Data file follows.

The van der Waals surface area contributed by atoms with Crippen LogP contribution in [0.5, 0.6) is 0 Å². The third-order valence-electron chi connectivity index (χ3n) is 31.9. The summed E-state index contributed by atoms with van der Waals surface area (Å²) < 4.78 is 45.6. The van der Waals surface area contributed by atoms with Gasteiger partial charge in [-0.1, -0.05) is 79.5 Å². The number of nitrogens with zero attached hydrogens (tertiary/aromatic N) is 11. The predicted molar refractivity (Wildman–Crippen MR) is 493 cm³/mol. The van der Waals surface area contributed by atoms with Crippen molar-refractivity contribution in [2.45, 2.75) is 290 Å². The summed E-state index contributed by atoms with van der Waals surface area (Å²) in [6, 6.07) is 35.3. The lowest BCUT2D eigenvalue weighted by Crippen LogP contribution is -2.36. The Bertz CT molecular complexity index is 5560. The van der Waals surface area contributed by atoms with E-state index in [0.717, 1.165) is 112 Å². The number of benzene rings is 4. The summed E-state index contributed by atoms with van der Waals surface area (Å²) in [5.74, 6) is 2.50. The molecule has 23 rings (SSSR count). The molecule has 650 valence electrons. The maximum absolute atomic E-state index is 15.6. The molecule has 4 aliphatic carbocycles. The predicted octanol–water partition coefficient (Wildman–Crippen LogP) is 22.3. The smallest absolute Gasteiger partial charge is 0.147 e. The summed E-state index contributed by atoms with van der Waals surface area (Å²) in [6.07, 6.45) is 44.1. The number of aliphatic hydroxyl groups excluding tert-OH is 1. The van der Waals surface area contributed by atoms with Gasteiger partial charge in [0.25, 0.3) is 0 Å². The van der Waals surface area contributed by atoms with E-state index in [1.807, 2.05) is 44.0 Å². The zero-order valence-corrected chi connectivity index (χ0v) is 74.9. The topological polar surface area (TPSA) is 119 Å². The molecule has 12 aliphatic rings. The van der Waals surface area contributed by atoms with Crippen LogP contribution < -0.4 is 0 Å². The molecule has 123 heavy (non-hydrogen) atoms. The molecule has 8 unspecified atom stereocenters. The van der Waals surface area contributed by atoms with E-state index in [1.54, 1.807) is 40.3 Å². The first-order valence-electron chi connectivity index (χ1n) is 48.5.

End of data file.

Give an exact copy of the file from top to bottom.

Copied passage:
The van der Waals surface area contributed by atoms with Crippen LogP contribution in [0.5, 0.6) is 0 Å². The third-order valence-electron chi connectivity index (χ3n) is 31.9. The summed E-state index contributed by atoms with van der Waals surface area (Å²) < 4.78 is 45.6. The van der Waals surface area contributed by atoms with Gasteiger partial charge in [-0.1, -0.05) is 79.5 Å². The number of nitrogens with zero attached hydrogens (tertiary/aromatic N) is 11. The predicted molar refractivity (Wildman–Crippen MR) is 493 cm³/mol. The van der Waals surface area contributed by atoms with Crippen molar-refractivity contribution in [2.45, 2.75) is 290 Å². The summed E-state index contributed by atoms with van der Waals surface area (Å²) in [6, 6.07) is 35.3. The lowest BCUT2D eigenvalue weighted by Crippen LogP contribution is -2.36. The Bertz CT molecular complexity index is 5560. The van der Waals surface area contributed by atoms with E-state index in [0.717, 1.165) is 112 Å². The number of benzene rings is 4. The summed E-state index contributed by atoms with van der Waals surface area (Å²) in [5.74, 6) is 2.50. The molecule has 23 rings (SSSR count). The molecule has 650 valence electrons. The maximum absolute atomic E-state index is 15.6. The molecule has 4 aliphatic carbocycles. The predicted octanol–water partition coefficient (Wildman–Crippen LogP) is 22.3. The smallest absolute Gasteiger partial charge is 0.147 e. The summed E-state index contributed by atoms with van der Waals surface area (Å²) in [6.07, 6.45) is 44.1. The number of aliphatic hydroxyl groups excluding tert-OH is 1. The van der Waals surface area contributed by atoms with Gasteiger partial charge in [0.25, 0.3) is 0 Å². The van der Waals surface area contributed by atoms with E-state index in [1.807, 2.05) is 44.0 Å². The zero-order valence-corrected chi connectivity index (χ0v) is 74.9. The topological polar surface area (TPSA) is 119 Å². The molecule has 12 aliphatic rings. The van der Waals surface area contributed by atoms with Crippen LogP contribution < -0.4 is 0 Å². The molecule has 123 heavy (non-hydrogen) atoms. The molecule has 8 unspecified atom stereocenters. The van der Waals surface area contributed by atoms with E-state index in [1.54, 1.807) is 40.3 Å². The first-order valence-electron chi connectivity index (χ1n) is 48.5.